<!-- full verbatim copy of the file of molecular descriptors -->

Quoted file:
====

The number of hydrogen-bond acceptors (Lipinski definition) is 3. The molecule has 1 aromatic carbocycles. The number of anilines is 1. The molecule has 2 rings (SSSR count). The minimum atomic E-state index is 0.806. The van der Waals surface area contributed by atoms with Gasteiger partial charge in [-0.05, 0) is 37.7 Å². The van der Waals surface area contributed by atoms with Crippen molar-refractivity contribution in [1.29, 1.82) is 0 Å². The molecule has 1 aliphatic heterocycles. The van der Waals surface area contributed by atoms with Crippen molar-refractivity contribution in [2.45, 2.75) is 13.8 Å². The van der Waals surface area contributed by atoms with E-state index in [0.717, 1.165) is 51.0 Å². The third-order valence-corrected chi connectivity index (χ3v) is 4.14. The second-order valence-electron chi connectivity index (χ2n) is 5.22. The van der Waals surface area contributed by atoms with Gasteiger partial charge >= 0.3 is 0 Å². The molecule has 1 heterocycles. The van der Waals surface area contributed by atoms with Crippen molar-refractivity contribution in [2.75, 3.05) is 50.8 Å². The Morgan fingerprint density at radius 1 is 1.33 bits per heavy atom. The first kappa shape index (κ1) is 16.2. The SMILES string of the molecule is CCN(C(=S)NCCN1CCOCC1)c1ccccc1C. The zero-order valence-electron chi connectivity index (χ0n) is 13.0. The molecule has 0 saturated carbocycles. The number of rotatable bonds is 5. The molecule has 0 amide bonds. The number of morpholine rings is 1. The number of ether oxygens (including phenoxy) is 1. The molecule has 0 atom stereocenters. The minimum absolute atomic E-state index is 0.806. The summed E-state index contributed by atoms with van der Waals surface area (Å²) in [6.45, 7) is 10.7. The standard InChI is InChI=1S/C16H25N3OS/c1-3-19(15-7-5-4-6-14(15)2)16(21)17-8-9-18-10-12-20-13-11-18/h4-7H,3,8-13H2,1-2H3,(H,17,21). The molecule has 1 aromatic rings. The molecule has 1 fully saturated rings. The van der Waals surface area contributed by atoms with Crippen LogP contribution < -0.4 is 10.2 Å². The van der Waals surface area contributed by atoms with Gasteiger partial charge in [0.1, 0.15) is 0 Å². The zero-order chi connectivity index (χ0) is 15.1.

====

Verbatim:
The number of hydrogen-bond acceptors (Lipinski definition) is 3. The molecule has 1 aromatic carbocycles. The number of anilines is 1. The molecule has 2 rings (SSSR count). The minimum atomic E-state index is 0.806. The van der Waals surface area contributed by atoms with Gasteiger partial charge in [-0.05, 0) is 37.7 Å². The van der Waals surface area contributed by atoms with Crippen molar-refractivity contribution in [1.29, 1.82) is 0 Å². The molecule has 1 aliphatic heterocycles. The van der Waals surface area contributed by atoms with Crippen molar-refractivity contribution in [2.45, 2.75) is 13.8 Å². The van der Waals surface area contributed by atoms with E-state index in [0.717, 1.165) is 51.0 Å². The third-order valence-corrected chi connectivity index (χ3v) is 4.14. The second-order valence-electron chi connectivity index (χ2n) is 5.22. The van der Waals surface area contributed by atoms with Gasteiger partial charge >= 0.3 is 0 Å². The molecule has 1 heterocycles. The van der Waals surface area contributed by atoms with Crippen molar-refractivity contribution in [2.75, 3.05) is 50.8 Å². The Morgan fingerprint density at radius 1 is 1.33 bits per heavy atom. The first kappa shape index (κ1) is 16.2. The SMILES string of the molecule is CCN(C(=S)NCCN1CCOCC1)c1ccccc1C. The zero-order valence-electron chi connectivity index (χ0n) is 13.0. The molecule has 0 saturated carbocycles. The number of rotatable bonds is 5. The molecule has 0 amide bonds. The number of morpholine rings is 1. The number of ether oxygens (including phenoxy) is 1. The molecule has 0 atom stereocenters. The minimum absolute atomic E-state index is 0.806. The summed E-state index contributed by atoms with van der Waals surface area (Å²) in [6.45, 7) is 10.7. The standard InChI is InChI=1S/C16H25N3OS/c1-3-19(15-7-5-4-6-14(15)2)16(21)17-8-9-18-10-12-20-13-11-18/h4-7H,3,8-13H2,1-2H3,(H,17,21). The molecule has 1 aromatic rings. The molecule has 1 fully saturated rings. The van der Waals surface area contributed by atoms with Crippen LogP contribution < -0.4 is 10.2 Å². The van der Waals surface area contributed by atoms with Gasteiger partial charge in [0.1, 0.15) is 0 Å². The zero-order chi connectivity index (χ0) is 15.1.